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Property tax hikes and school funding needs go head-to-head Wednesday

Public education advocates are speaking out against a proposed cap on property tax increases. Wednesday a public hearing on SB 2 is expected to draw several school district leaders to the Texas State Capitol. People opposing the bill say it would cripple the public education system. (CBS Austin)

Public education advocates are speaking out against a proposed cap on property tax increases. Wednesday a public hearing on SB 2 is expected to draw several school district leaders to the Texas State Capitol. People opposing the bill say it would cripple the public education system.

The legislation would mainly impact larger cities and school districts collecting more than $15 milling in property and sales tax every year. The bill would cap the property tax rate at 2.5 percent. A higher rate would require voter approval in an election. Currently, taxing entities can raise the tax rate to 8 percent without needing an election. The bill's authors say people being taxed out of their homes are ready for property tax relief like SB 2.

"It ensures that we are going to have control and taxpayers will have control over the rate of increase in property taxes," says one of the bill's authors, authors Representative Dustin Burrows.

At a press conference announcing the bill, co-author Senator Paul Bettencourt said, "Gentrification is a new word that everyone understands in Travis County, Bexar County, Harris County, Dallas County, Tarrant County, you name it." He added, "This bill is a major step to stop that problem."

School districts collect millions of dollars in property taxes every year but they don't get to spend all of the money collected. A significant percentage of their collected property taxes goes directly to the state which then redistributes the funds back to districts based on their perceived need.

Over the past decade the amount of money the state contributes to fund public education has steadily declined. In 2008 Texas contributed about 50 percent of the public education budget. In 2019 the state is on track to contribute about 38 percent of the education budget. School districts say they're forced to raise property taxes to make up for the money the state is no longer giving. Education advocates say it's time to make funding public schools a priority.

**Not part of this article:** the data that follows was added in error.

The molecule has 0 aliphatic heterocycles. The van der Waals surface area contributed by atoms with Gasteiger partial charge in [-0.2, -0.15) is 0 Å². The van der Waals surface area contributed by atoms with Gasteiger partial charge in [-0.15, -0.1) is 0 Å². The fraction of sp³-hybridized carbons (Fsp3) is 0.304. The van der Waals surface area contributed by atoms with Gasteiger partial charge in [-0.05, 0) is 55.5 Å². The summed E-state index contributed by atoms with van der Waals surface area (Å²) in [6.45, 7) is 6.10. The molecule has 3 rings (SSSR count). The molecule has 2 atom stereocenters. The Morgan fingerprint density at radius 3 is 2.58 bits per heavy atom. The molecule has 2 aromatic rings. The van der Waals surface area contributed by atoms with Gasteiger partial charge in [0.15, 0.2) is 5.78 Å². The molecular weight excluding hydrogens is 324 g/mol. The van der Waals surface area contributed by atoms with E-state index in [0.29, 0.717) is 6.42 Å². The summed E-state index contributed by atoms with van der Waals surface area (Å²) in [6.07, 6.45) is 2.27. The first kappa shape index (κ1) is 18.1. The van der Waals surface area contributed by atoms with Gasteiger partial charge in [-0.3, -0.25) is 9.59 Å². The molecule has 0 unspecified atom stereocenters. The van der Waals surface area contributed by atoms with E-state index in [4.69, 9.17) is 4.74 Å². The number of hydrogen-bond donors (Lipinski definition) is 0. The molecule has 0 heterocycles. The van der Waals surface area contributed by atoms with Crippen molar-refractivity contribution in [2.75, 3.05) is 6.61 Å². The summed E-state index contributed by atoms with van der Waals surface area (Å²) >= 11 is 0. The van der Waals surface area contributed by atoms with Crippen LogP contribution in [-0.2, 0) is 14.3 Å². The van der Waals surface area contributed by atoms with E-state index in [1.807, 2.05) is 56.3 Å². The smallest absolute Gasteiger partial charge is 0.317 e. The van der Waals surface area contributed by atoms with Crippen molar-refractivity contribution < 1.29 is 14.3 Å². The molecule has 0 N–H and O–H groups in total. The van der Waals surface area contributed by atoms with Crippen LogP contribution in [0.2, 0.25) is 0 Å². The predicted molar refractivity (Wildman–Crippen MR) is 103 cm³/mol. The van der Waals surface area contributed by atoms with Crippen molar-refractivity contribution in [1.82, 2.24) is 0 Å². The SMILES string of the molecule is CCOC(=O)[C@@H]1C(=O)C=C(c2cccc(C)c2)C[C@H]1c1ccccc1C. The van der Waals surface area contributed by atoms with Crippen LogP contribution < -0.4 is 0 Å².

"This state has bragged about its unemployment. It brags about its revenue. It brags about being stronger than most countries in the world. It's time they start putting that strength and their bragging rights into public education instead of talking about how good they are, they need to show us how good they are and how much they genuinely care about our kids," says Ken Zarifis, president of Education Austin, the employee's union for Austin ISD.

"The union clearly sees-- on a regular basis-- that people are underpaid teachers, custodians, transportation. Everybody in education is underpaid so this puts a huge stress on Austin [ISD] that's already spending half of its tax dollars going out to the state rather can keeping it here locally," he adds.

The hearing is scheduled for 8 a.m. on Wednesday, February 6 before the Senate Committee on Property Tax in room E1.012 of the Texas State Capitol.

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